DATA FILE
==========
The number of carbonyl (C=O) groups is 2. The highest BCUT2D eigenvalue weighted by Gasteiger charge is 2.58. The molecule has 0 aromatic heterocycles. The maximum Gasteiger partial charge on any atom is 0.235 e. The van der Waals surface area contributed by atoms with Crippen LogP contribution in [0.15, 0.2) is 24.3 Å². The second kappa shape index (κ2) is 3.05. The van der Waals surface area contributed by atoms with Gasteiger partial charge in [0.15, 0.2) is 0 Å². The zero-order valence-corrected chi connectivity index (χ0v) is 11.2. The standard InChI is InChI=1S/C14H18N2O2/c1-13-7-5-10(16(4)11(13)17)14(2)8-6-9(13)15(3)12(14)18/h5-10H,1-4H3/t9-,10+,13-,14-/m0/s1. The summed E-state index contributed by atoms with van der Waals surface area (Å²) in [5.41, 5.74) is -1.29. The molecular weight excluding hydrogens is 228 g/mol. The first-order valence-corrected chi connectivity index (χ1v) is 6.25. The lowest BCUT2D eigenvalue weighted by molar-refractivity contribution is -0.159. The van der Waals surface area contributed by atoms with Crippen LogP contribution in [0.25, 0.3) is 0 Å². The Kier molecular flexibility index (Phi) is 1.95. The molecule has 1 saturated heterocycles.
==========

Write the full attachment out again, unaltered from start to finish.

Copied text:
The number of carbonyl (C=O) groups is 2. The highest BCUT2D eigenvalue weighted by Gasteiger charge is 2.58. The molecule has 0 aromatic heterocycles. The maximum Gasteiger partial charge on any atom is 0.235 e. The van der Waals surface area contributed by atoms with Crippen LogP contribution in [0.15, 0.2) is 24.3 Å². The second kappa shape index (κ2) is 3.05. The van der Waals surface area contributed by atoms with Gasteiger partial charge in [0.15, 0.2) is 0 Å². The zero-order valence-corrected chi connectivity index (χ0v) is 11.2. The standard InChI is InChI=1S/C14H18N2O2/c1-13-7-5-10(16(4)11(13)17)14(2)8-6-9(13)15(3)12(14)18/h5-10H,1-4H3/t9-,10+,13-,14-/m0/s1. The summed E-state index contributed by atoms with van der Waals surface area (Å²) in [5.41, 5.74) is -1.29. The molecular weight excluding hydrogens is 228 g/mol. The first-order valence-corrected chi connectivity index (χ1v) is 6.25. The lowest BCUT2D eigenvalue weighted by molar-refractivity contribution is -0.159. The van der Waals surface area contributed by atoms with Crippen LogP contribution in [0.25, 0.3) is 0 Å². The Kier molecular flexibility index (Phi) is 1.95. The molecule has 1 saturated heterocycles.